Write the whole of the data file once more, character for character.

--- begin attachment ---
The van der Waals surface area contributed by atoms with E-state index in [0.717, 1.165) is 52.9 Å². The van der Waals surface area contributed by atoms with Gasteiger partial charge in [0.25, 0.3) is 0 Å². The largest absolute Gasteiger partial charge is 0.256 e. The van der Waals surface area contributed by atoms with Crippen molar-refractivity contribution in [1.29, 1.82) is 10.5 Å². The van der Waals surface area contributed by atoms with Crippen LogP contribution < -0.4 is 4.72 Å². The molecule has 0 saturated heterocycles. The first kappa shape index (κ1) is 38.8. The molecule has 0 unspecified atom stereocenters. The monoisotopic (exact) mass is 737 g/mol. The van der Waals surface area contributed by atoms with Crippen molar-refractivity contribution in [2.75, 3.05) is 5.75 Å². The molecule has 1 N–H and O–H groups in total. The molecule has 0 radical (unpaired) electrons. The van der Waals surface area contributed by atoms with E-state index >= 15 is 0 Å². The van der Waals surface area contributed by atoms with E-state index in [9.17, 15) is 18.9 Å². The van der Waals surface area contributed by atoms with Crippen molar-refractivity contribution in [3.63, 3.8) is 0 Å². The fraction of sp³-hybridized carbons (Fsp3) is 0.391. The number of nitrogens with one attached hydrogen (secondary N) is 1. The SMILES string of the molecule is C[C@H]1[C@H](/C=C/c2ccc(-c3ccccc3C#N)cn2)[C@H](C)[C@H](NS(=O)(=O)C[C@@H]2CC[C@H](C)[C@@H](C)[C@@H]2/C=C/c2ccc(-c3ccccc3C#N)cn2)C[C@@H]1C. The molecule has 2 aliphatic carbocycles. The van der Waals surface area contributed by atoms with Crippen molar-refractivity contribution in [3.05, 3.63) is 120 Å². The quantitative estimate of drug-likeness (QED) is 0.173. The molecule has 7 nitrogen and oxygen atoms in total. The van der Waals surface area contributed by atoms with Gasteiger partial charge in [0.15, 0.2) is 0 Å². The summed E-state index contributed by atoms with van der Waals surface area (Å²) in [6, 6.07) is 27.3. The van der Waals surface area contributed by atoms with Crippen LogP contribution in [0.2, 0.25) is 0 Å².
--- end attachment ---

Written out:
The van der Waals surface area contributed by atoms with E-state index in [0.717, 1.165) is 52.9 Å². The van der Waals surface area contributed by atoms with Gasteiger partial charge in [0.25, 0.3) is 0 Å². The largest absolute Gasteiger partial charge is 0.256 e. The van der Waals surface area contributed by atoms with Crippen molar-refractivity contribution in [1.29, 1.82) is 10.5 Å². The van der Waals surface area contributed by atoms with Crippen LogP contribution < -0.4 is 4.72 Å². The molecule has 0 saturated heterocycles. The first kappa shape index (κ1) is 38.8. The molecule has 0 unspecified atom stereocenters. The monoisotopic (exact) mass is 737 g/mol. The van der Waals surface area contributed by atoms with Crippen molar-refractivity contribution in [2.75, 3.05) is 5.75 Å². The molecule has 1 N–H and O–H groups in total. The molecule has 0 radical (unpaired) electrons. The van der Waals surface area contributed by atoms with E-state index >= 15 is 0 Å². The van der Waals surface area contributed by atoms with E-state index in [9.17, 15) is 18.9 Å². The van der Waals surface area contributed by atoms with Crippen molar-refractivity contribution in [3.63, 3.8) is 0 Å². The fraction of sp³-hybridized carbons (Fsp3) is 0.391. The number of nitrogens with one attached hydrogen (secondary N) is 1. The SMILES string of the molecule is C[C@H]1[C@H](/C=C/c2ccc(-c3ccccc3C#N)cn2)[C@H](C)[C@H](NS(=O)(=O)C[C@@H]2CC[C@H](C)[C@@H](C)[C@@H]2/C=C/c2ccc(-c3ccccc3C#N)cn2)C[C@@H]1C. The molecule has 2 aliphatic carbocycles. The van der Waals surface area contributed by atoms with Crippen molar-refractivity contribution in [3.05, 3.63) is 120 Å². The quantitative estimate of drug-likeness (QED) is 0.173. The molecule has 7 nitrogen and oxygen atoms in total. The van der Waals surface area contributed by atoms with Gasteiger partial charge in [0.15, 0.2) is 0 Å². The summed E-state index contributed by atoms with van der Waals surface area (Å²) in [6, 6.07) is 27.3. The van der Waals surface area contributed by atoms with Crippen LogP contribution in [0.2, 0.25) is 0 Å².